With Alvaro Morata out, will Chelsea turn to Michy Batshuayi to lead line?

With no official news yet regarding the severity of Alvaro Morata's hamstring injury, it is looking increasingly unlikely that he will be available for Chelsea during Saturday's London derby at Crystal Palace. With a Champions League clash against Roma looming next Wednesday, even if he was fit and available there is very little chance that Antonio Conte would risk his star striker.

The Chelsea manager therefore has a decision to make over who will constitute his attack at Selhurst Park and how it will be deployed. There is, of course, another pure striker in Chelsea's ranks in Michy Batshuayi, though Conte has always been reluctant to use him from the start in meaningful fixtures. Last season's FA Cup semifinal win over Tottenham was the only time the Belgian has featured in the starting lineup for Chelsea in a big game.

In all likelihood, it will be his compatriot Eden Hazard who will be the focal point of Chelsea's attack. He is certainly in goalscoring form, having netted twice for his country in a 4-0 win against Cyprus on Tuesday; the first a lovely curling shot into the bottom corner and the other from the penalty spot. It will be interesting, however, to see exactly how he is used by Conte.

When played as the nominal central figure of a front three, Hazard has excelled. He was dazzling in Chelsea's 3-0 win at Leicester last season despite not getting on the scoresheet, and generally filled the striking breach brilliantly in Diego Costa's absence, albeit in a very different manner. One of his better performances in the previous 2015-16 campaign -- a campaign filled with lows both for him as an individual and for Chelsea as a team -- came in the 0-0 draw at Tottenham in which he led the line admirably. The role allows him to take up his favoured central position but also gives him the freedom to interchange places with his fellow two forwards making the trio harder to track.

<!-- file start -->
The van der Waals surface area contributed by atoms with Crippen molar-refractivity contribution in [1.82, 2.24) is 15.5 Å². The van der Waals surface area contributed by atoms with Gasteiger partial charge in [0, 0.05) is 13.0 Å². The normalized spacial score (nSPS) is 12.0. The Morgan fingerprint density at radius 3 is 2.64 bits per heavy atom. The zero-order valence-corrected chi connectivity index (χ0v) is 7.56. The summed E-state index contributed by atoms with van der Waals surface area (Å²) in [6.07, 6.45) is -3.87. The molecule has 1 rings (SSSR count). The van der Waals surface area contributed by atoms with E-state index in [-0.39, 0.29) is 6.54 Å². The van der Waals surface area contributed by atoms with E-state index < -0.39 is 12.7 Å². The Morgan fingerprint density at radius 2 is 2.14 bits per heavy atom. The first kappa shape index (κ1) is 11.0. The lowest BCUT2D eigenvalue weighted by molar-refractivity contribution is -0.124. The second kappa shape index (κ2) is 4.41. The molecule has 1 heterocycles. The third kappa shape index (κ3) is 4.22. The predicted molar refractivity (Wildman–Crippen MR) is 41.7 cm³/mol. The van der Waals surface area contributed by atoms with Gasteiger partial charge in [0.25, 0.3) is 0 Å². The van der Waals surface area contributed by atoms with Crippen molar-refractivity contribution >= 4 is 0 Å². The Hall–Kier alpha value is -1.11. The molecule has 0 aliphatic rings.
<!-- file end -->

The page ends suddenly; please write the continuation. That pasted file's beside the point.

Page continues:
Such a role depends on the formation and it is not clear that Conte will choose to field a front three against Palace. Against both Atletico Madrid and Manchester City, a forward was withdrawn to stiffen up the midfield to contrasting degrees of success. The system saw Hazard start each game as a second striker behind Alvaro Morata but while he thrived in the Spanish capital, his potency was lost against City from the moment Morata limped off after just 35 minutes. That was largely due to Willian being introduced, a fantastic player but on this occasion a square peg in a round hole. That system only works if one player can lead the line as a genuine striker while the other buzzes around creating problems behind him.

If Conte retains the formation for a third successive game then the solution might be to actually play Batshuayi from the start. Playing Hazard at the tip of a two-man attack is a waste of his talent and neither Pedro nor Willian are suited to that position. That leaves only Batshuayi as somebody theoretically capable of leading the line. While Conte might deem that a risk, it might just work. Hazard and Batshuayi are international teammates and recently lined up together against Cyprus. They therefore have prior experience of linking up and perhaps if Hazard's job is dedicated to feeding Batshuayi chances then the young striker might just flourish.

But the more realistic scenario is that Conte will revert to his preferred 3-4-3 system. This is partly due to the fact that with N'Golo Kante injured and Danny Drinkwater yet to prove his match fitness, he only has Cesc Fabregas and Tiemoue Bakayoko available as senior central midfielders. Additionally, Palace's wretched form that sees them rooted to the foot of the table after the worst start in Premier League history is likely to see Conte go for the jugular by playing three forwards.

If Morata is also ruled out of the Roma clash, Conte will then have a much tougher decision to make over whether to select a third midfielder or employ a three-man attack. Again, the fitness of his midfielders may well force his hand but if he has sufficient numbers at his disposal, his team selection will make for interesting reading. The only certainty is that Hazard will be at the fulcrum of Chelsea's ambitions.